Yesterday about 100 people demonstrated near the entrance of the Grand National against the cruelty of horse racing. Good though this turnout was – and not to mention another demo there on Friday and also one in London outside Channel 4 who broadcast the race on Saturday – these protests will not by themselves lead to the demise of this notorious spectacle.
Many years ago, however, activists decided to do just that by taking direct action. In 1993 they succeeded beyond their wildest dreams as the steeplechase had to be abandoned and became “the race that never was”. The animal rights dimension has largely been written out of the story, however. Now for the first time online you will hear what really happened and it will also be revealed how an undercover police officer played a key role in an action which cost the racing industry over £70 million.
There had been protests against the Grand National during the eighties but a more militant campaign began after the deaths of four horses in 1989 and seven more the following year. The callous attitude of the racing fraternity was summed up by champion jockey Josh Gifford who said: “I don’t know what all the fuss has been about. In this game horses get injured and killed every day, even exercising on the gallops.”
In 1992, there were protests by local activists both inside and outside the track and some disruption was caused. That year a new organisation was launched called Action to Abolish the Grand National. It spearheaded a national campaign and produced leaflets, press releases and merchandise not only about the National but horse racing, show jumping and eventing in general, demanding that the BBC stop broadcasting equestrian sports and the public stop gambling on horses or any other animal abused in the name of sport.
The Grand National campaign was part of an upsurge in animal rights activism in the early nineties. One of the main targets was Boots the Chemist, which had its own vivisection laboratory, and about ten people from London Boots Action Group went to Aintree for the protest in 1993. The driver was a well liked member of the group named Matt Rayner, who regularly used his van for demos, sabbing and direct action. Although the journey was over 400 miles there and back, he asked passengers only for what they could afford. The difference in petrol money was made up from the group’s coffers.
A small demonstration at the entrance to the course took place on the Friday but by the next day there were at least 100 people. The vast majority stood outside leafleting but a small group decided to take direct action. This account was given was given by the Aintree 15 in the CAW Bulletin No.11 published later that year:
“Moments before the start eight activists jumped onto the course and occupied the ground in front of the first fence. Police and security guards were taken completely by surprise and the start was aborted. The course took some time to clear and just as the horses were lined up for the second time,another seven animal rights people leapt over the barriers and ran chanting towards the start.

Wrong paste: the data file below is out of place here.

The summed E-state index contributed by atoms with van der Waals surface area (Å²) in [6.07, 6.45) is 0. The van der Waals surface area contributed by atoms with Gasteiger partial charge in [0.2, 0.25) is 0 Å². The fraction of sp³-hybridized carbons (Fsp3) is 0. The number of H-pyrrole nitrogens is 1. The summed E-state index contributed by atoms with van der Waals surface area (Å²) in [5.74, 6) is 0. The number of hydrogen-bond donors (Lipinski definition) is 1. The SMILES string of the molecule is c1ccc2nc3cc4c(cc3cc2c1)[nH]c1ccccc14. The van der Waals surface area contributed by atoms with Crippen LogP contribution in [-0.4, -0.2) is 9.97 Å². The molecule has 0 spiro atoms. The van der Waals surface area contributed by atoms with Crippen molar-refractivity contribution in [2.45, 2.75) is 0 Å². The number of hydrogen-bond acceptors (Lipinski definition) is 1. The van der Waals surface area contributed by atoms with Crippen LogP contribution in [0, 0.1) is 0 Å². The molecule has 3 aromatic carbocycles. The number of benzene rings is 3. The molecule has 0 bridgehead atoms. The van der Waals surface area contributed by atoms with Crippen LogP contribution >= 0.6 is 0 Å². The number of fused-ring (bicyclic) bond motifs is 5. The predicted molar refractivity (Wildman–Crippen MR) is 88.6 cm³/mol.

If the officials were taken aback by the first protest, they were dumbstruck by the second. No-one seemed to know what to do, protesters ran back and forth, security guards and police vainly trying to bring them down with rugby tackles as the crowd cheered each new arrest.
Eventually all were caught and the course cleared for the third time, but by now the starter was so nervous that he made a complete hash of raising the tape and horses were called back yet again. After a delay of nearly 20 minutes the start was aborted again but the leading jockeys ignored the recall flag thinking it was another protest and continued on the course.
The race by this time was a complete shambles. Nine horses were spared the ordeal entirely when they failed to start and only seven bothered to complete the course, the rest of the 42 starters having realised that the race was abandoned.
The protest cost us very little, and all the protesters were released without charge after four hours in custody, but it cost the bookmakers and racing fraternity £75 million in returned bets and millions more in pre-race marketing. What we really gained was the satisfaction of knowing that almost all the horses escaped unscathed, most not even attempting the course. One suffered a bruised tendon but in the circumstances we are grateful because his injuries would have been far worse if past years are anything to go by.”
Newspapers called it “The Grand Farcical ” and said it was “an unforgivable shambles, a terribly public one”, but in general the media blamed the debacle on the failure of the starting system and the weather (there was torrential rain) and largely ignored the occupation. An exception was the Independent which stated: “The disruption of the world’s most-watched horse race was a victory for animal rights protesters who staged a demonstration at the first fence for the second year running.”
On the following Monday the Independent published a letter from J Stuart and C Jones from Manchester who said: “As two of the activists involved in the Grand National run-on protest on Saturday we’d like the opportunity to give our side of the story.” They went to to say how press censorship of the action meant they hadn’t received the credit they deserved for the cancellation of the event: